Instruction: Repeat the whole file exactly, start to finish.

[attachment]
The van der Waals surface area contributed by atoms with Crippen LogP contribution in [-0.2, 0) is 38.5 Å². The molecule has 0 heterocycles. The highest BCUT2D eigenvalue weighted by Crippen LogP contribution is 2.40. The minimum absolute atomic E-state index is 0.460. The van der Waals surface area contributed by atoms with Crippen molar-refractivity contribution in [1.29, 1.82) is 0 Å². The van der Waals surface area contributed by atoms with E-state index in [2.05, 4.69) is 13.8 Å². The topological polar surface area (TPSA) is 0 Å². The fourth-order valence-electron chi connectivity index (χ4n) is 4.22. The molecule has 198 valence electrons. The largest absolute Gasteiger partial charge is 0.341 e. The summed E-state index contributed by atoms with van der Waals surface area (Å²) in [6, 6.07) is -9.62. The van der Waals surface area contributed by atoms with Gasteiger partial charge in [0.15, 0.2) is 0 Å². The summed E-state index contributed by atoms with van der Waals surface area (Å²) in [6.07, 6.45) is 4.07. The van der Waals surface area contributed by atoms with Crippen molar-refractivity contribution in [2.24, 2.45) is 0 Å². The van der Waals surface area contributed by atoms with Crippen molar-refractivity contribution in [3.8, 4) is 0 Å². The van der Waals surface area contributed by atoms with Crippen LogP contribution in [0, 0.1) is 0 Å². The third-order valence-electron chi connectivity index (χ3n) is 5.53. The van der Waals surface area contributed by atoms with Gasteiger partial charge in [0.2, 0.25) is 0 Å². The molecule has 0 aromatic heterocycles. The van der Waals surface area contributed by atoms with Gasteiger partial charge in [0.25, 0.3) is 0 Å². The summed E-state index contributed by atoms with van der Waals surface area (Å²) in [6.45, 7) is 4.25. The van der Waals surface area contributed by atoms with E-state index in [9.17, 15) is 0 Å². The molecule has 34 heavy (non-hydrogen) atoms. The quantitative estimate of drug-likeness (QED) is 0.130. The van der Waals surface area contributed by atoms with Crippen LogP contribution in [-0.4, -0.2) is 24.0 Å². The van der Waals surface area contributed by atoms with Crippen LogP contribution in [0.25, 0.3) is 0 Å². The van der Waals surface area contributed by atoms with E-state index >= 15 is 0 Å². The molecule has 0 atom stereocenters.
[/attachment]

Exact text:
The van der Waals surface area contributed by atoms with Crippen LogP contribution in [-0.2, 0) is 38.5 Å². The molecule has 0 heterocycles. The highest BCUT2D eigenvalue weighted by Crippen LogP contribution is 2.40. The minimum absolute atomic E-state index is 0.460. The van der Waals surface area contributed by atoms with Crippen molar-refractivity contribution in [1.29, 1.82) is 0 Å². The van der Waals surface area contributed by atoms with E-state index in [2.05, 4.69) is 13.8 Å². The topological polar surface area (TPSA) is 0 Å². The fourth-order valence-electron chi connectivity index (χ4n) is 4.22. The molecule has 198 valence electrons. The largest absolute Gasteiger partial charge is 0.341 e. The summed E-state index contributed by atoms with van der Waals surface area (Å²) in [6, 6.07) is -9.62. The van der Waals surface area contributed by atoms with Gasteiger partial charge in [0.15, 0.2) is 0 Å². The summed E-state index contributed by atoms with van der Waals surface area (Å²) in [6.07, 6.45) is 4.07. The van der Waals surface area contributed by atoms with Crippen molar-refractivity contribution in [2.24, 2.45) is 0 Å². The van der Waals surface area contributed by atoms with Crippen molar-refractivity contribution in [3.8, 4) is 0 Å². The van der Waals surface area contributed by atoms with Crippen LogP contribution in [0, 0.1) is 0 Å². The third-order valence-electron chi connectivity index (χ3n) is 5.53. The van der Waals surface area contributed by atoms with Gasteiger partial charge in [0.2, 0.25) is 0 Å². The molecule has 0 aromatic heterocycles. The van der Waals surface area contributed by atoms with Gasteiger partial charge in [0.25, 0.3) is 0 Å². The summed E-state index contributed by atoms with van der Waals surface area (Å²) in [6.45, 7) is 4.25. The van der Waals surface area contributed by atoms with E-state index in [9.17, 15) is 0 Å². The molecule has 34 heavy (non-hydrogen) atoms. The quantitative estimate of drug-likeness (QED) is 0.130. The van der Waals surface area contributed by atoms with Crippen LogP contribution in [-0.4, -0.2) is 24.0 Å². The van der Waals surface area contributed by atoms with Crippen LogP contribution in [0.25, 0.3) is 0 Å². The van der Waals surface area contributed by atoms with E-state index >= 15 is 0 Å². The molecule has 0 atom stereocenters.